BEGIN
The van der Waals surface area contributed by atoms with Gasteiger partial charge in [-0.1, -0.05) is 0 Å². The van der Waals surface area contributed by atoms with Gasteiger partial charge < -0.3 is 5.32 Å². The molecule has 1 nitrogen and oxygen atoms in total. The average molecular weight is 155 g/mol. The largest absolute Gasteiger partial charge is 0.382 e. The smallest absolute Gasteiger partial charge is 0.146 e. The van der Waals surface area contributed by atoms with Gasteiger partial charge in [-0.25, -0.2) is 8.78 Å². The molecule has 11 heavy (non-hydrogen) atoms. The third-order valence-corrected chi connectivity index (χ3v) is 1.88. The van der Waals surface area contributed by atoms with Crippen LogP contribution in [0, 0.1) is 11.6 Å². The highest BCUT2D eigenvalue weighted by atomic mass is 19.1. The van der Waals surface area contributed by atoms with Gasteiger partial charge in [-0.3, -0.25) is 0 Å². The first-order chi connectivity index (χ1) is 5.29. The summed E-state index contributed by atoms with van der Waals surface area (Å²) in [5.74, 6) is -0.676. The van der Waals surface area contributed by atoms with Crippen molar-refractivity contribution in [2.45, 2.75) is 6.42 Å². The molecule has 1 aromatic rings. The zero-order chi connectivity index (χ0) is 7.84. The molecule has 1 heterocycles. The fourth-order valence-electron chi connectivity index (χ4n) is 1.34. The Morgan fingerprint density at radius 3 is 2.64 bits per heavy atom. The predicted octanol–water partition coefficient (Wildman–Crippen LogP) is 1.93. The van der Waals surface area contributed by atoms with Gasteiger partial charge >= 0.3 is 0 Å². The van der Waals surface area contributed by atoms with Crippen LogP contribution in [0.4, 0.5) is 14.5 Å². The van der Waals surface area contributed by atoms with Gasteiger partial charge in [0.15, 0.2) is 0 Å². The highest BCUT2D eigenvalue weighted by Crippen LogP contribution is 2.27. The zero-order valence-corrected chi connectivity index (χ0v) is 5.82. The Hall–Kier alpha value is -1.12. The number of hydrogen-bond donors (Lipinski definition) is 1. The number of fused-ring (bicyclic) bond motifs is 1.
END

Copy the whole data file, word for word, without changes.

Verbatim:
The van der Waals surface area contributed by atoms with Gasteiger partial charge in [-0.1, -0.05) is 0 Å². The van der Waals surface area contributed by atoms with Gasteiger partial charge < -0.3 is 5.32 Å². The molecule has 1 nitrogen and oxygen atoms in total. The average molecular weight is 155 g/mol. The largest absolute Gasteiger partial charge is 0.382 e. The smallest absolute Gasteiger partial charge is 0.146 e. The van der Waals surface area contributed by atoms with Gasteiger partial charge in [-0.25, -0.2) is 8.78 Å². The molecule has 11 heavy (non-hydrogen) atoms. The third-order valence-corrected chi connectivity index (χ3v) is 1.88. The van der Waals surface area contributed by atoms with Crippen LogP contribution in [0, 0.1) is 11.6 Å². The highest BCUT2D eigenvalue weighted by atomic mass is 19.1. The van der Waals surface area contributed by atoms with Gasteiger partial charge in [-0.3, -0.25) is 0 Å². The first-order chi connectivity index (χ1) is 5.29. The summed E-state index contributed by atoms with van der Waals surface area (Å²) in [5.74, 6) is -0.676. The van der Waals surface area contributed by atoms with Crippen molar-refractivity contribution in [2.45, 2.75) is 6.42 Å². The molecule has 1 aromatic rings. The zero-order chi connectivity index (χ0) is 7.84. The molecule has 1 heterocycles. The fourth-order valence-electron chi connectivity index (χ4n) is 1.34. The Morgan fingerprint density at radius 3 is 2.64 bits per heavy atom. The predicted octanol–water partition coefficient (Wildman–Crippen LogP) is 1.93. The van der Waals surface area contributed by atoms with Gasteiger partial charge >= 0.3 is 0 Å². The van der Waals surface area contributed by atoms with Crippen LogP contribution in [0.4, 0.5) is 14.5 Å². The van der Waals surface area contributed by atoms with Gasteiger partial charge in [0.15, 0.2) is 0 Å². The highest BCUT2D eigenvalue weighted by Crippen LogP contribution is 2.27. The zero-order valence-corrected chi connectivity index (χ0v) is 5.82. The Hall–Kier alpha value is -1.12. The number of hydrogen-bond donors (Lipinski definition) is 1. The number of fused-ring (bicyclic) bond motifs is 1.